By Ms. Ashley Force (Army Medicine)April 12, 2018
The specialized staff that makes up the U.S. Army Medical Materiel Development Activity may surprise you. Like the fact that one employee is one of 28 people in the world engaging in a unique biosecurity learning experience. Over the next several months, Army Lt. Col. Carl Soffler will be participating in The Emerging Leaders in Biosecurity Initiative Fellowship Program, run out of Johns Hopkins Bloomberg School of Public Health, Center for Health Security. Soffler says he plans to apply what he learns at the highly competitive fellowship to his role as a product manager in the Pharmaceutical Systems Project Management Office at USAMMDA.
The ELBI fellowship allows participants to network with each other, alumni and biosecurity leaders. During the program, the fellows engage in deep discussions and learn how to deal with biosecurity issues. The program connects people that have an interest in biosecurity or have a way to influence and build policy. Essentially, the program aims to build future leaders who are equipped to handle biosecurity issues, whether that be in the realm of bioterrorism, intentional or accidental naturally occurring agent-related events, or food security -- containing anything that would endanger public health.
"The term biosecurity is ever evolving," said Soffler. "For USAMMDA specifically, a lot of what we do is protecting the Warfighter. I see that as part of health security. I want to bring a military perspective to the table during discussions at the fellowship."
This year, the fellowship held their first meeting in Washington, D.C., in early March. The fellows came from all over the country, some from Canada and others from the United Kingdom. So far, the fellows met members of the National Security Council, Department of Health and Human Services, and participants saw firsthand the places where biosecurity has a role in government.
"It's an honor to be part of the fellowship. It's a way to really connect to a diverse group of people that have a similar focus of interest in biosecurity. I want to broaden my perspective about the subject. There's a lot of different views, and it's interesting to hear one perspective next to another," said Soffler.
Soffler applied to be part of the class of 2017 when he was working as a veterinarian at the U.S. Army Medical Research Institute of Infectious Diseases. Soffler was accepted into the program, and although he had to defer a year due to other obligations, the program held a spot for him until 2018.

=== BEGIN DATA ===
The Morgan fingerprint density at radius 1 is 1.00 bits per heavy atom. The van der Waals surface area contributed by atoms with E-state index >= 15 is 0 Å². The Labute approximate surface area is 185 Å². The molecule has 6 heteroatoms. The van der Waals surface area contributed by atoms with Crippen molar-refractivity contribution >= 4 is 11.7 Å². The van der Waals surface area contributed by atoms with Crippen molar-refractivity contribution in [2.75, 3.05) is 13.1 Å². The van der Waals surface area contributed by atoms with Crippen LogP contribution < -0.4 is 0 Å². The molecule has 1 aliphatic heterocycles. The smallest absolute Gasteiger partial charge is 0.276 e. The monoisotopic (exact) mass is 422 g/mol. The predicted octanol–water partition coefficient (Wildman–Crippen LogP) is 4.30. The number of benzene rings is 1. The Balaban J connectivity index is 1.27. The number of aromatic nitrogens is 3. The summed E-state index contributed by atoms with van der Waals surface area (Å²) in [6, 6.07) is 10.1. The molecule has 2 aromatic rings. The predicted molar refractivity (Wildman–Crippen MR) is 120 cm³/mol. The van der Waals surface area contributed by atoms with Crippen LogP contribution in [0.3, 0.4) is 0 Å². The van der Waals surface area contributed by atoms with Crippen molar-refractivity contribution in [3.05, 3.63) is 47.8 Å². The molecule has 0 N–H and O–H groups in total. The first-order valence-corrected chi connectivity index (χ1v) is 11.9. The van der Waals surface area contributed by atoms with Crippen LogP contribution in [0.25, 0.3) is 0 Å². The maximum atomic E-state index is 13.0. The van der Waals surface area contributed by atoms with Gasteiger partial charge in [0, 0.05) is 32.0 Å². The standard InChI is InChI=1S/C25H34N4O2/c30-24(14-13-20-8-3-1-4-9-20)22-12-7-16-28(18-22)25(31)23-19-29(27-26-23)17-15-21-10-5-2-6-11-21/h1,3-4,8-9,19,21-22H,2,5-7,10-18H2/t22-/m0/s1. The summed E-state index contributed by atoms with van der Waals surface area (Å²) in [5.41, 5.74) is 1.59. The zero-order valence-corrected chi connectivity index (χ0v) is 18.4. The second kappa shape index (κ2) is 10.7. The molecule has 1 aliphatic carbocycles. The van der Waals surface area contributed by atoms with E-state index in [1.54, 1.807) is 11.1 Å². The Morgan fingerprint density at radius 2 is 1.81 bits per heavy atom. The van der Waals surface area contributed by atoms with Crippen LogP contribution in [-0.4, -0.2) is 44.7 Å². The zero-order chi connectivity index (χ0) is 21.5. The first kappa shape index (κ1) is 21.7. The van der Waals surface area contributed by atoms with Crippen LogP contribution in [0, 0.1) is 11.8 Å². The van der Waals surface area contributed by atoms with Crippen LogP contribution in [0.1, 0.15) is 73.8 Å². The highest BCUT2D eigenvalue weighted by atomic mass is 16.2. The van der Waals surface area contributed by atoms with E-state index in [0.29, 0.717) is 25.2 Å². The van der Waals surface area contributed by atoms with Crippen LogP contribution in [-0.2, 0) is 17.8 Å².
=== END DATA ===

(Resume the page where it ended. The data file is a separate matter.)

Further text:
Soffler's interest in biosecurity started when he worked as a veterinarian. As an internal medicine resident at a veterinary teaching hospital, the biosecurity focus was on preventing nosocomial (hospital acquired) infections in veterinary patients. During his doctoral work and time at USAMRIID, the biosecurity focus was on safely working with bacterial select agents -- protecting personnel that work in the lab as well as ensuring all agents stay accounted for within biocontainment. After working for USAMRIID for almost four years, he came to USAMMDA in the summer of 2017.
Soffler said although he has taken on a new government role since he last applied for the program, what he learns at the fellowship can still be a positive influence in his workplace. Some topics of discussion at the fellowship include the leading issues in biosecurity, where leaders' concerns should be placed and how experts should direct their efforts.
"We're constantly in this state of prioritizing our funding, which is probably the biggest hurdle for everyone. Which priority do we fund and to what extent? That's why it's important to hear the perspectives of what people think is important during our group discussions," said Soffler.
This year's fellowship goes through the end of September. The final event will be held in the United Kingdom, and Soffler hopes to attend.
"I hope to take away a better understanding of how the broader biosecurity policies are made and shaped. A lot of my interactions with biosecurity have been on a local level to the hospital or individual lab," said Soffler. "Policies often develop so many levels above where we are. When you understand how these things came to be, it's easier to understand how to deal with them; and if they need to be changed, understand what needs to go into that. As opportunities arise to help influence that policy, I will be better situated to do so."
Once he completes the fellowship, Soffler will be part of the program's ever-growing alumni network of fellows. Soffler is the only USAMMDA representative at this year's fellowship. He said the connections he makes, and the experience as a whole, will help him better influence biosecurity situations in the future.